When the Chicago Cubs struck out on prying Joe Girardi away from the New York Yankees last year, there was plenty of discussion not only about who Theo Epstein and Jed Hoyer would hire to manage the team, but also whether or not they had even made the right decision in firing Dale Sveum in the first place.
After all, firing a guy after only two years doesn’t exactly seem fair when you consider the “quality” of rosters that he had been given. In all likelihood, the 2012 and 2013 Cubs could not have won a championship in AAA, much less in the major leagues. Their win totals for the two seasons reflect that, with only a modest gain in that area in 2013 after a 61-win 2012 campaign.
Amid all of that belly-aching and strife, the Cubs went out and hired Rick Renteria, bench coach for the San Diego Padres. During his introductory press conferences, Renteria said all the right things about wanting to manage this team, and how he felt so positive about the futures of guys like Starlin Castro and Anthony Rizzo, but it’s been his conduct after those press conferences that has been more impressive to Cubs observers.
If you consult any guide about the upcoming 2014 MLB season, you’ll undoubtedly see one storyline about the Chicago Cubs:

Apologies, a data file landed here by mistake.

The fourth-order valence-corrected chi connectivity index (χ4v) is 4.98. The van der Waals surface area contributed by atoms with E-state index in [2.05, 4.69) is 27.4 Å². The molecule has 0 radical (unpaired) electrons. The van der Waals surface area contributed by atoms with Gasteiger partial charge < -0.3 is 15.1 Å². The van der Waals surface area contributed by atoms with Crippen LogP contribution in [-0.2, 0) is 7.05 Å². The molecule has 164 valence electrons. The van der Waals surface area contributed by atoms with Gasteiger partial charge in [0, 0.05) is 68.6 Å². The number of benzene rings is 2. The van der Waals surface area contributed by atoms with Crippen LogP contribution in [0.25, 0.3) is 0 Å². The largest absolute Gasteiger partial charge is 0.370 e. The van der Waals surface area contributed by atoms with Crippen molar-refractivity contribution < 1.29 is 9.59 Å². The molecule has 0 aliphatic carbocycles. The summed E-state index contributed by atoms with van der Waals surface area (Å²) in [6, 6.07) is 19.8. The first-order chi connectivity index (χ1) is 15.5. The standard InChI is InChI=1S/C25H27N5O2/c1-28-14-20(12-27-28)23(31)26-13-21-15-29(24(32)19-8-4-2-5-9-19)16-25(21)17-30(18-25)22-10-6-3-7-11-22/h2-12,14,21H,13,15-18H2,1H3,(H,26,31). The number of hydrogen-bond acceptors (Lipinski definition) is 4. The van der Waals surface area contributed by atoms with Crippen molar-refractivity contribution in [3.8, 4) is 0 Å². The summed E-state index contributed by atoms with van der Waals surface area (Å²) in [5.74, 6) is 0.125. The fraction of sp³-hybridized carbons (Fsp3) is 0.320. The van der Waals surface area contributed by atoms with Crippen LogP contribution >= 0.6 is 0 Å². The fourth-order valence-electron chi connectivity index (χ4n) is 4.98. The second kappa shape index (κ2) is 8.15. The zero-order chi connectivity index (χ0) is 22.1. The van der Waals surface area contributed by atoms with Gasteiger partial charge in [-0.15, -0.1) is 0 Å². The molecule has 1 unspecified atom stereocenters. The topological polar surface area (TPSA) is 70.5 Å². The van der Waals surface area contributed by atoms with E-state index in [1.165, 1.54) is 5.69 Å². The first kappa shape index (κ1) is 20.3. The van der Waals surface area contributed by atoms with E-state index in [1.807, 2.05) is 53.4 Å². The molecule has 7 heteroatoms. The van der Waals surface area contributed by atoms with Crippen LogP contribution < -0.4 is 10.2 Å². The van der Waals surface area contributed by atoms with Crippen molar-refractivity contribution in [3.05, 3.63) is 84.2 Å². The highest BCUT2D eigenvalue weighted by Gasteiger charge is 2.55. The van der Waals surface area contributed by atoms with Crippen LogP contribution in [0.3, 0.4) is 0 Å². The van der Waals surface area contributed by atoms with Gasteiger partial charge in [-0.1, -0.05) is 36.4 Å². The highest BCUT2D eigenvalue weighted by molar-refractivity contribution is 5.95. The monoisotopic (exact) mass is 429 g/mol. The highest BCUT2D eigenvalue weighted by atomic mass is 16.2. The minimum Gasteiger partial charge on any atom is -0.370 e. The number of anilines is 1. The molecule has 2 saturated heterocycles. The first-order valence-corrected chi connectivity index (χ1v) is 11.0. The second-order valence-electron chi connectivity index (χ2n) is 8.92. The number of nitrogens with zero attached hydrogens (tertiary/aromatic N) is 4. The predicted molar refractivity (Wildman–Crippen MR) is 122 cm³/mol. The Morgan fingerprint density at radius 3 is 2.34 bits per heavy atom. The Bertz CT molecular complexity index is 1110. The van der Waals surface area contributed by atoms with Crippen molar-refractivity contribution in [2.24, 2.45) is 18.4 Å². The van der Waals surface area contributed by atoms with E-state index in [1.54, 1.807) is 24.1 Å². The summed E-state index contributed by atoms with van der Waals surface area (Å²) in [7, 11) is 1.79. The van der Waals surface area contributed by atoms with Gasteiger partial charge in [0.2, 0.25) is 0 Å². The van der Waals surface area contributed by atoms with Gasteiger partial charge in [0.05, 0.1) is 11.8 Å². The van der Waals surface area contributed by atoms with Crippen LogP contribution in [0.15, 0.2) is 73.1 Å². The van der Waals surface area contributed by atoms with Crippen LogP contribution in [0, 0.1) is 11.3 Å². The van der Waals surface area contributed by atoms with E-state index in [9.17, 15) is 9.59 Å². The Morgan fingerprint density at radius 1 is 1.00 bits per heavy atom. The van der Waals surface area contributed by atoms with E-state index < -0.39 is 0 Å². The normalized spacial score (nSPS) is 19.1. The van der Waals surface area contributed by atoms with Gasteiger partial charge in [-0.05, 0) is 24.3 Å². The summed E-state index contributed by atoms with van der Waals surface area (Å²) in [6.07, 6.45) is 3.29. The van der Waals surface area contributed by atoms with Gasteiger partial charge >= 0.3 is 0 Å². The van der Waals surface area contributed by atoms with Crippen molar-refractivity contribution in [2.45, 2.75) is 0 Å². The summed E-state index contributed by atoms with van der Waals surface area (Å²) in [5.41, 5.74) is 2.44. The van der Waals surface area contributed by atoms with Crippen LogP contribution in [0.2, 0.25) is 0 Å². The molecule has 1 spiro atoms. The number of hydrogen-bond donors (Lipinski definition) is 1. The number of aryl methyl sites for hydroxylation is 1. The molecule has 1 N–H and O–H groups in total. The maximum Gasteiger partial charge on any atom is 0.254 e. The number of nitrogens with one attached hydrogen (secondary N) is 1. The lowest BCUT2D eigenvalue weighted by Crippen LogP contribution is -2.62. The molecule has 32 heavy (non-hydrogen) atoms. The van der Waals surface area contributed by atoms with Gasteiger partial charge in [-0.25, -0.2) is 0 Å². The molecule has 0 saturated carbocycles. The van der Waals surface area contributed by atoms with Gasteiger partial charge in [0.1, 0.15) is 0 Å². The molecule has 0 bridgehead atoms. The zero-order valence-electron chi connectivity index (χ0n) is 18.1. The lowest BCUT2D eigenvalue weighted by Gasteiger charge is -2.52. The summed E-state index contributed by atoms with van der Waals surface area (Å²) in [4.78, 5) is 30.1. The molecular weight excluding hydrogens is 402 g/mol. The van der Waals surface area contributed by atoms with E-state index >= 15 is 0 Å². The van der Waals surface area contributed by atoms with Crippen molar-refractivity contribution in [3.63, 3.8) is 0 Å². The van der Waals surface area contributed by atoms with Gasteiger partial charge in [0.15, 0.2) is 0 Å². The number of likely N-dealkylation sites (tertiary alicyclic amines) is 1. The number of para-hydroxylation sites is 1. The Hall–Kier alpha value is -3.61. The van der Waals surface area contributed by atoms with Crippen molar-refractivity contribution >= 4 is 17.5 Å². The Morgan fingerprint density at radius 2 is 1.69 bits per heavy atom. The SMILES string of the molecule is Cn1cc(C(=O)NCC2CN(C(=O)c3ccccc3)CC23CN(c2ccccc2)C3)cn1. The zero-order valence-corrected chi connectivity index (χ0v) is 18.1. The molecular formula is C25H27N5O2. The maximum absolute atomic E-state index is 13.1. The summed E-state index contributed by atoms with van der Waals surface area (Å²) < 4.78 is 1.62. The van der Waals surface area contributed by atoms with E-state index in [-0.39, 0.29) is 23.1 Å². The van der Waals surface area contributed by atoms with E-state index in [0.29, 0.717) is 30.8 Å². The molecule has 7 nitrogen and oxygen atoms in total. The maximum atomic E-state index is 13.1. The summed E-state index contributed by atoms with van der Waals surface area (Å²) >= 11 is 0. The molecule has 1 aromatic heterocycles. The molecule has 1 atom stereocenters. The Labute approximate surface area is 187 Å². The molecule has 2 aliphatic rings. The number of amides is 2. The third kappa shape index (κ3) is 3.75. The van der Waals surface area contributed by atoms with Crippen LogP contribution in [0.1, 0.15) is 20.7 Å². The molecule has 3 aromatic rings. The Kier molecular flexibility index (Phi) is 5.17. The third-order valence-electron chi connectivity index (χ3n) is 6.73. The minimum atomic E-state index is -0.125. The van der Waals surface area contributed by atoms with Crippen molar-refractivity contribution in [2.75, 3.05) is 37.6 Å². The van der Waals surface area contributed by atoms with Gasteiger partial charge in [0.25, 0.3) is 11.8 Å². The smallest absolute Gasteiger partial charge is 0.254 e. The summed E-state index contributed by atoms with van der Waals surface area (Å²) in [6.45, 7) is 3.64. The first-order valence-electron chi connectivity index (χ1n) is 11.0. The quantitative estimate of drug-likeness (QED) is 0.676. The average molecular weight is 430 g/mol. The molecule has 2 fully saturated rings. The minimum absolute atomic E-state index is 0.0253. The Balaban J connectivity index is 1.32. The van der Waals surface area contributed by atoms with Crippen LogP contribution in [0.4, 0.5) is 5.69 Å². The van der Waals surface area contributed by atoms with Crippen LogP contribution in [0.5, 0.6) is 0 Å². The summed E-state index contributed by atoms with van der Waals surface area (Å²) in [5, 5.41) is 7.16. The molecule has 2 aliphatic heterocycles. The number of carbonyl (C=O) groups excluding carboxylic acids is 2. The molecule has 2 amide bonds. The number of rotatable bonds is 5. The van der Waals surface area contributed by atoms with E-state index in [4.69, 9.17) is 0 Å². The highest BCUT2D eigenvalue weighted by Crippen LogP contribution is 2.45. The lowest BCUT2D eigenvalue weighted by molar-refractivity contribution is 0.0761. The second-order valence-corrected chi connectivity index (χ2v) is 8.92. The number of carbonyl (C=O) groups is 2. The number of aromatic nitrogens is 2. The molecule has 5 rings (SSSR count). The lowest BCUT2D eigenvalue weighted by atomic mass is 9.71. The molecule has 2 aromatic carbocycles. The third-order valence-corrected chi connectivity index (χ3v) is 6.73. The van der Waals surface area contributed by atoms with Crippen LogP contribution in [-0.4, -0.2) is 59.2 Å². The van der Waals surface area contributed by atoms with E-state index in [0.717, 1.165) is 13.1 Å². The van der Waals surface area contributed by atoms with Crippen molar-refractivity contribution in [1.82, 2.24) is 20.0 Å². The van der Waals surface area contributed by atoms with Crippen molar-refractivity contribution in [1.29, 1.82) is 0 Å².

They can’t hit.
Last season, the Cubs finished 28th in the majors in runs, with only 602 to their credit (four runs ahead of the White Sox). Weirdly enough, they finished 9th in the league in home runs with 172, but their overall batting average is what hurt them in the runs department, as they batted .238 to finish 27th in MLB.
One of the big reasons that the Cubs struggled so badly at the plate was that they could never get consistent production out of their big guns. Outside of a hot April, Anthony Rizzo was largely pedestrian, but even his numbers were better than those of shortstop Starlin Castro. In 705 plate appearances last year, Castro had a slash line of .245/.284/.347 (Batting average, on-base percentage, slugging percentage), hit only 10 home runs, and drove in 44 runs.
Every year, Baseball Prospectus comes out with their PECOTA projections, and fans of MLB teams eagerly flock to the website to check out how their favorite team will fare in the upcoming season.